It was cool tonight in Garsilla. The rains have come – settling the dust, bringing temperatures down below 30 C, and inviting the multiplication of a thousand and one flying insects. Four of us sat outside after dinner in the dark listening to the drone of another NGO’s generator and discussing the war. Being out in our field bases it becomes easy to glean a lot of information from locals who know exactly what is going on. This information will only turn up later in security briefings and in the media after the fact. In this case, we were discussing a massive rebel offensive that has the possibility of wreaking havoc in the region. We knew when it was planned to happen, the rebels knew, the government knew, the people knew and yet there was a terrible inevitability about it.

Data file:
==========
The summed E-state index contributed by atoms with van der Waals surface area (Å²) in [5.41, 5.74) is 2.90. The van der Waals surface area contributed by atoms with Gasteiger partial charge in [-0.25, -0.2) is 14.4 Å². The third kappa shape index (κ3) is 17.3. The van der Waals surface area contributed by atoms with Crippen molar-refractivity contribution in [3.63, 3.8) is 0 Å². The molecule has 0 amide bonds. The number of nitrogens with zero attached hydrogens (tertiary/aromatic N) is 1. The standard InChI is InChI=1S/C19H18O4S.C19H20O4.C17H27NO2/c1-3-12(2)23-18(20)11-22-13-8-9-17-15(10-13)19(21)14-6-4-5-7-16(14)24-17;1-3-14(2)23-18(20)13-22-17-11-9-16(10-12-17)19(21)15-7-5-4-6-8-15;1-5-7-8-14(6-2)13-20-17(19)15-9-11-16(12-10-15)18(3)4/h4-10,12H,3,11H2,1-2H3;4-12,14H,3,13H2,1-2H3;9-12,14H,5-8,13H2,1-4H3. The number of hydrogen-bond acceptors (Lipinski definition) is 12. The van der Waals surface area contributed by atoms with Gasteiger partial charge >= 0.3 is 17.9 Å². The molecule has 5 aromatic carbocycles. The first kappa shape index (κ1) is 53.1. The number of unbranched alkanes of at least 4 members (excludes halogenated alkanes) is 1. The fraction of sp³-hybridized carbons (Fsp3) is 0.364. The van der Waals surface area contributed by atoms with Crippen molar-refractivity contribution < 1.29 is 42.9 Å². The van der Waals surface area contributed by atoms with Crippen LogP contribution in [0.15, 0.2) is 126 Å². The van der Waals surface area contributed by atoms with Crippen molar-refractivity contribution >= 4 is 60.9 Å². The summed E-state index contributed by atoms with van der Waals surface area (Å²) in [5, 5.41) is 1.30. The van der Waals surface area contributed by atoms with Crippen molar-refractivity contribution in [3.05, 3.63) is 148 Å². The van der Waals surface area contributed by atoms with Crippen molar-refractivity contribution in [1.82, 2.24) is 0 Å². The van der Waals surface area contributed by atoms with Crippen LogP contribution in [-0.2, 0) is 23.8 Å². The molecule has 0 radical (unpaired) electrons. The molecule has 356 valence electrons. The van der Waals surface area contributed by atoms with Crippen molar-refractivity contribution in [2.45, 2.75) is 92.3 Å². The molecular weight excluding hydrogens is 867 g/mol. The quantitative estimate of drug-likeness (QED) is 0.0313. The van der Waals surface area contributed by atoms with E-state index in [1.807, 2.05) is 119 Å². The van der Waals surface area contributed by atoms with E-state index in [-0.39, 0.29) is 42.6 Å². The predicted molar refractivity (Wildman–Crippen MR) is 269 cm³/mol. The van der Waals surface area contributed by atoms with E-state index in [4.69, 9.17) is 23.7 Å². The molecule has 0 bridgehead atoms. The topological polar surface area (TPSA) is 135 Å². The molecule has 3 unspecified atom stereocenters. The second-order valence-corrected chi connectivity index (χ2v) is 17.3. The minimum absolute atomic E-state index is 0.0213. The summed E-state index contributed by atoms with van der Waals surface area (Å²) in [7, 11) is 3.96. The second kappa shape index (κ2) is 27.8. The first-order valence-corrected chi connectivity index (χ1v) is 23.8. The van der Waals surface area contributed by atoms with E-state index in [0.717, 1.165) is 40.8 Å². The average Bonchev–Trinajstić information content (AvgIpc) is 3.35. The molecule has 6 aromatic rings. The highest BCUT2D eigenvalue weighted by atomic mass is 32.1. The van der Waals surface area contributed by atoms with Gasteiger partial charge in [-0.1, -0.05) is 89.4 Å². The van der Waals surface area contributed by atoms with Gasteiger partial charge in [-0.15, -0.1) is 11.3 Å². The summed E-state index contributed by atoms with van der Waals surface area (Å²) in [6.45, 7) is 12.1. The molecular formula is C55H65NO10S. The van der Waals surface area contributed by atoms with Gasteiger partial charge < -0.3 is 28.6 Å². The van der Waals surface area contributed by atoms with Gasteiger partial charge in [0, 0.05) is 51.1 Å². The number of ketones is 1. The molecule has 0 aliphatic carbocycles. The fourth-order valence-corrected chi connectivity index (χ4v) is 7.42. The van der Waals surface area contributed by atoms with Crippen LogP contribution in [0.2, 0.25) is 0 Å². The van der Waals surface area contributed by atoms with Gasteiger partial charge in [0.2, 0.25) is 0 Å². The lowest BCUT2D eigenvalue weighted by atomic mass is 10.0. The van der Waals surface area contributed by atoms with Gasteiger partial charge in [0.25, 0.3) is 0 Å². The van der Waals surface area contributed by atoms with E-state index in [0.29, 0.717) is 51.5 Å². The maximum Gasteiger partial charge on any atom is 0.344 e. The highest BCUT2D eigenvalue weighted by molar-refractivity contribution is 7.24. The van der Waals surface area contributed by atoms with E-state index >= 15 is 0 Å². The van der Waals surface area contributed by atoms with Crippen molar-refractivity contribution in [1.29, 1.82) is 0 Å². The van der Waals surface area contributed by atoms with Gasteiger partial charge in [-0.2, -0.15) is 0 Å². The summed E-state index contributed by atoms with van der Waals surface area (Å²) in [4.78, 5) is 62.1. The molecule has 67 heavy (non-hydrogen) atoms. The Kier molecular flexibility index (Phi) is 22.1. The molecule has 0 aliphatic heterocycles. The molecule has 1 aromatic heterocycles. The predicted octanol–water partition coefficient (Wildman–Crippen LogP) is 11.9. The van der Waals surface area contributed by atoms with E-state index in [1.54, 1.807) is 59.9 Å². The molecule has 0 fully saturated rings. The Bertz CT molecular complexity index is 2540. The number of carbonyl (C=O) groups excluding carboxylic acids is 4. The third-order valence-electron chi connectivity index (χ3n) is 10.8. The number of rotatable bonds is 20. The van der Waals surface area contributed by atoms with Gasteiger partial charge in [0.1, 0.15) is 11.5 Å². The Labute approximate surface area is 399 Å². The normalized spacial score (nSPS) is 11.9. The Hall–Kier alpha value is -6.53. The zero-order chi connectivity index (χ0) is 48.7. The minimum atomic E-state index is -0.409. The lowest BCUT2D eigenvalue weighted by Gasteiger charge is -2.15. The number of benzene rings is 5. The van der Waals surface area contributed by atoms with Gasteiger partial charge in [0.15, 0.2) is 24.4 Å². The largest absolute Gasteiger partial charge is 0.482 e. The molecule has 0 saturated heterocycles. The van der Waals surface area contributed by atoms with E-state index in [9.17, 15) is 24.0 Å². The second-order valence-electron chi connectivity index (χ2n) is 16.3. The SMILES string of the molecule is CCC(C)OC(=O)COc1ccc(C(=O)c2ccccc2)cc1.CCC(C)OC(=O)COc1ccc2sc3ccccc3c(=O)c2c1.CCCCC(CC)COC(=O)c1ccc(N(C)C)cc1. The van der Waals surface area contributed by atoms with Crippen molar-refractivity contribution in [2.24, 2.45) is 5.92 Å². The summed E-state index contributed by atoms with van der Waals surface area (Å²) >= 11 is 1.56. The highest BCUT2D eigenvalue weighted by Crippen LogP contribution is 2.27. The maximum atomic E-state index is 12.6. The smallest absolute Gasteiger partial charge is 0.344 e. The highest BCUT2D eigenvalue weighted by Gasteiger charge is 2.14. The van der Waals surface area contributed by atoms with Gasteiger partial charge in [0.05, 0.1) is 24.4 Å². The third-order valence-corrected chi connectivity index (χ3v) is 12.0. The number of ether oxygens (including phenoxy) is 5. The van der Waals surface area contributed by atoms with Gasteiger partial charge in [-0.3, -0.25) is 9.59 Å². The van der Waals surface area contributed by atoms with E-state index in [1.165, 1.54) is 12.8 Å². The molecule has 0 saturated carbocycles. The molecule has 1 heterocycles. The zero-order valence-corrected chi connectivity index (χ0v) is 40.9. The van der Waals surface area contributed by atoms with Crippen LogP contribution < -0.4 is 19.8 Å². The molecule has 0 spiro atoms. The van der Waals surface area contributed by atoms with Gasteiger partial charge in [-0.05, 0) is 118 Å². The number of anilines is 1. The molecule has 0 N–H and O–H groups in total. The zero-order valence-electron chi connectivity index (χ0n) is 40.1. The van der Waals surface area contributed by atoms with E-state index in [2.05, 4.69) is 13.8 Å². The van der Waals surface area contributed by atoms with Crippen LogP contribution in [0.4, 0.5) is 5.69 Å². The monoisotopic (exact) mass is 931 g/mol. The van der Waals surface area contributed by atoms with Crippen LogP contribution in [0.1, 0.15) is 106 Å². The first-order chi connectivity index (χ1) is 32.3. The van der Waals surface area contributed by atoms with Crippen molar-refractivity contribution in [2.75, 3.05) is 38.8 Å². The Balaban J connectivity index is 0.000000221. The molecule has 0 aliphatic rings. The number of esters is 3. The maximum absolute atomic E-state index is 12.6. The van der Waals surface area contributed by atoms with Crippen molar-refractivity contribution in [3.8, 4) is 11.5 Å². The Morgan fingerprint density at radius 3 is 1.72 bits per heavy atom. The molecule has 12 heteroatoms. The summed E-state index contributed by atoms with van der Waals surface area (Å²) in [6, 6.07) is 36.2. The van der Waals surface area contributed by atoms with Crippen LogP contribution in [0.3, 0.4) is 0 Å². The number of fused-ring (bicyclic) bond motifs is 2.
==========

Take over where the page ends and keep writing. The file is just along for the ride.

In the end, all we could do was shrug our shoulders and look up in the sky and talk about how you prepare communities for heavy artillery fire or air bombardment. And this is how you prepare them – you don’t. You can’t. People will die – and probably a lot of them.
I think that it is human nature to spend a considerable amount of our lives wishing we knew what was going to happen, making plans for a future that never turns out like we expect it, wishing we knew what tomorrow would hand us. But, I’ve decided, that I’d rather not know. There is some knowledge that no one is the better for knowing.